'RHOBH' Star Erika Jayne's American Express Bills Will Be Examined As Part Of Fraud Investigation Related To Tom Girardi’s Bankruptcy: Report
What Erika Jayne spent on her credit cards will be heavily examined as part of the fraud investigation connected to her estranged husband Tom Girardi's bankruptcy case.
In legal papers obtained by Radar, the trustee in the case requested records from American Express in order to review what The Real Housewives of Beverly Hills star, 50, spent money on in the years her former spouse was supposed to be paying his clients their settlement money.
Girardi's past clients alleged the ex-attorney never paid them millions in settlement funds. After the 82-year-old filed for Chapter 7 bankruptcy, Jayne — who claims to have no knowledge of the misused funds — was sued by the trustee for $25 million, with Girardi's alleged victims claiming his firm used to pay the bills for the TV personality's company, EJ Global.
“The trustee’s review did reveal, however, substantial payments made by the Debtor to American Express,” the newly filed motion reads.
“While the Debtor’s bank statements contain general line item entries relating to the payments, no additional information was found in the Debtor’s records that sheds any light on the nature of the payments made, or if the Debtor received reasonably equivalent value in exchange for the payments," the documents continued.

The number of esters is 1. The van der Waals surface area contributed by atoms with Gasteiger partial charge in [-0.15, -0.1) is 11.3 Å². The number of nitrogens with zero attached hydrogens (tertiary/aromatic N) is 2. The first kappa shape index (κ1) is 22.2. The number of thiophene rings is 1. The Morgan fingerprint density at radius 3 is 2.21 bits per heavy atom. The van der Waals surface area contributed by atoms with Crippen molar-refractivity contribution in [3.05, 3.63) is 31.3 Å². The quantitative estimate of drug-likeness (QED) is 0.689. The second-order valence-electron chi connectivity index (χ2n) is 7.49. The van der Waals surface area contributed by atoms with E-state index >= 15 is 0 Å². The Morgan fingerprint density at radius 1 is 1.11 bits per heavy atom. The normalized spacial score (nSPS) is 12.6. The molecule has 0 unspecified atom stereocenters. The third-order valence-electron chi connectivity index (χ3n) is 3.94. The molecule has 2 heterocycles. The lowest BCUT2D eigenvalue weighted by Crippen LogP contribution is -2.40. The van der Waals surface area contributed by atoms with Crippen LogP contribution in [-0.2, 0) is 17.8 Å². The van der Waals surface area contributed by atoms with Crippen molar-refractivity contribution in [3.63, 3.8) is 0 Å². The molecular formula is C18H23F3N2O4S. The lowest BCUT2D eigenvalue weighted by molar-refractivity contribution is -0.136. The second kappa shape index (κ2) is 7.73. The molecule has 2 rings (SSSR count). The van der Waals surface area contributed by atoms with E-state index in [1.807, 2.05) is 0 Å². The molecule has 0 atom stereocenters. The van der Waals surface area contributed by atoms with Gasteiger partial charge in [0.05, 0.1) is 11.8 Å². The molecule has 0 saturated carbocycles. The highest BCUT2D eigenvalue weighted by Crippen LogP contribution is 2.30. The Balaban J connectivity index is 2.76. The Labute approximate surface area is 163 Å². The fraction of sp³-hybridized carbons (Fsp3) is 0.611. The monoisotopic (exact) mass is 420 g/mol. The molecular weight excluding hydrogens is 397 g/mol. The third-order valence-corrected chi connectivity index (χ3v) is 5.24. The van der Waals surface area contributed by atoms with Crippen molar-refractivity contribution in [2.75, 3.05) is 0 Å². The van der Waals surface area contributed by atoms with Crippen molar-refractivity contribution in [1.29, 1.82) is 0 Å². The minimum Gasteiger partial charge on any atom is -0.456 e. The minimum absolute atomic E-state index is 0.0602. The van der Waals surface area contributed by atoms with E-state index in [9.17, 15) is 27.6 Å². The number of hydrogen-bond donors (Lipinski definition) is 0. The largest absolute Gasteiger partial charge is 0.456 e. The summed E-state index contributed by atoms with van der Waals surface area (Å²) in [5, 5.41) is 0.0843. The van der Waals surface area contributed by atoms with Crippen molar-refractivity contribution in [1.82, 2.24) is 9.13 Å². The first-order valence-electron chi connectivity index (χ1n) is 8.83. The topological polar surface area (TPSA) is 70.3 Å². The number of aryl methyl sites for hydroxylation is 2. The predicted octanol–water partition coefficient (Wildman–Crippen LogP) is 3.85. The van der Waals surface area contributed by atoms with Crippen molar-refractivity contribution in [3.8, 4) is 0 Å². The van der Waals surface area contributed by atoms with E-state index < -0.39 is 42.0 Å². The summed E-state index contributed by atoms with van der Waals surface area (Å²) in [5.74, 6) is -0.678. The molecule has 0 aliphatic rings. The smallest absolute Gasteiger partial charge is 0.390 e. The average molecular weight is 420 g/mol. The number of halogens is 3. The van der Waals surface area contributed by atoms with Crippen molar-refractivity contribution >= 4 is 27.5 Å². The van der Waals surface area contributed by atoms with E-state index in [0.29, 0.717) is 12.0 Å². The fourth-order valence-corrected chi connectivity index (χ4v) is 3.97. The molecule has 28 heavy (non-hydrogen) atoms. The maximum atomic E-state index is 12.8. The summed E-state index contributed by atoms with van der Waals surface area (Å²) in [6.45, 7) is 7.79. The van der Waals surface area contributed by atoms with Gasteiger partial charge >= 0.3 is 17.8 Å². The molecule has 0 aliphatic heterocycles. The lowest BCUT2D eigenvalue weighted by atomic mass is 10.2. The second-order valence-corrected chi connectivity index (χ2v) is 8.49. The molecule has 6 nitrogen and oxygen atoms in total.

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The papers claim the Girardi & Keese law firm issued credit cards to multiple employees, as well as to the former Chicago star — who reportedly had two in her name.
The trustee reportedly alleged Jayne is, “beginning to unravel the numerous transactions which may be avoidable and recoverable for the benefit of creditors.”
The judge in the case has yet to make a decision on the trustee's request for the documents.
As OK! previously reported, the law firm Edelson — who worked alongside the former attorney to win money for the orphans and widows who lost loved ones in the Boeing plane crash — believe they have financial records that prove, “money that belonged to the surviving widows and orphans of the victims of that plane crash had, in fact, been used to make payments for Erika or her companies.”